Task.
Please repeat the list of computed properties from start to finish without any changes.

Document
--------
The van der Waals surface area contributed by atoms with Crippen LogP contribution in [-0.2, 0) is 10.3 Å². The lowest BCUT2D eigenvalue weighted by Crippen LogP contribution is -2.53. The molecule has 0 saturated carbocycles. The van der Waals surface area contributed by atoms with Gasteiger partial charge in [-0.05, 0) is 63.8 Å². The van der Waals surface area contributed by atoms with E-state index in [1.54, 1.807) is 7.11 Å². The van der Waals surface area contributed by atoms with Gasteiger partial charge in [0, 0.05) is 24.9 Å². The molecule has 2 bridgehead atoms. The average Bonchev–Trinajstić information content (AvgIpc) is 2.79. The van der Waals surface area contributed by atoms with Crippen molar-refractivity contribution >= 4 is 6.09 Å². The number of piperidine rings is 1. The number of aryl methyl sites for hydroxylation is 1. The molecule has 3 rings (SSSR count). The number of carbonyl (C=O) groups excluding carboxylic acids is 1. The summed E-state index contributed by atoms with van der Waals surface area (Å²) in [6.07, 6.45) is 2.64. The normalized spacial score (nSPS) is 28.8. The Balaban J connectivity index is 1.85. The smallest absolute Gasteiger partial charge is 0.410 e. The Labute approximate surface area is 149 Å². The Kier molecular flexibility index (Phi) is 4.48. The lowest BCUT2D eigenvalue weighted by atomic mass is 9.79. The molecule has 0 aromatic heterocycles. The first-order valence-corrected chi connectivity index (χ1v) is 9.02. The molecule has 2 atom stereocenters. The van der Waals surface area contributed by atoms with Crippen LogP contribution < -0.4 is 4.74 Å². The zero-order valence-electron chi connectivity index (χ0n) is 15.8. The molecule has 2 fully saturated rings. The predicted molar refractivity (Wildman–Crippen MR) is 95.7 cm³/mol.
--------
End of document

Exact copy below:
The van der Waals surface area contributed by atoms with Crippen LogP contribution in [-0.2, 0) is 10.3 Å². The lowest BCUT2D eigenvalue weighted by Crippen LogP contribution is -2.53. The molecule has 0 saturated carbocycles. The van der Waals surface area contributed by atoms with Gasteiger partial charge in [-0.05, 0) is 63.8 Å². The van der Waals surface area contributed by atoms with E-state index in [1.54, 1.807) is 7.11 Å². The van der Waals surface area contributed by atoms with Gasteiger partial charge in [0, 0.05) is 24.9 Å². The molecule has 2 bridgehead atoms. The average Bonchev–Trinajstić information content (AvgIpc) is 2.79. The van der Waals surface area contributed by atoms with Crippen molar-refractivity contribution >= 4 is 6.09 Å². The number of piperidine rings is 1. The number of aryl methyl sites for hydroxylation is 1. The molecule has 3 rings (SSSR count). The number of carbonyl (C=O) groups excluding carboxylic acids is 1. The summed E-state index contributed by atoms with van der Waals surface area (Å²) in [6.07, 6.45) is 2.64. The normalized spacial score (nSPS) is 28.8. The Balaban J connectivity index is 1.85. The smallest absolute Gasteiger partial charge is 0.410 e. The Labute approximate surface area is 149 Å². The Kier molecular flexibility index (Phi) is 4.48. The lowest BCUT2D eigenvalue weighted by atomic mass is 9.79. The molecule has 0 aromatic heterocycles. The first-order valence-corrected chi connectivity index (χ1v) is 9.02. The molecule has 2 atom stereocenters. The van der Waals surface area contributed by atoms with Crippen LogP contribution < -0.4 is 4.74 Å². The zero-order valence-electron chi connectivity index (χ0n) is 15.8. The molecule has 2 fully saturated rings. The predicted molar refractivity (Wildman–Crippen MR) is 95.7 cm³/mol.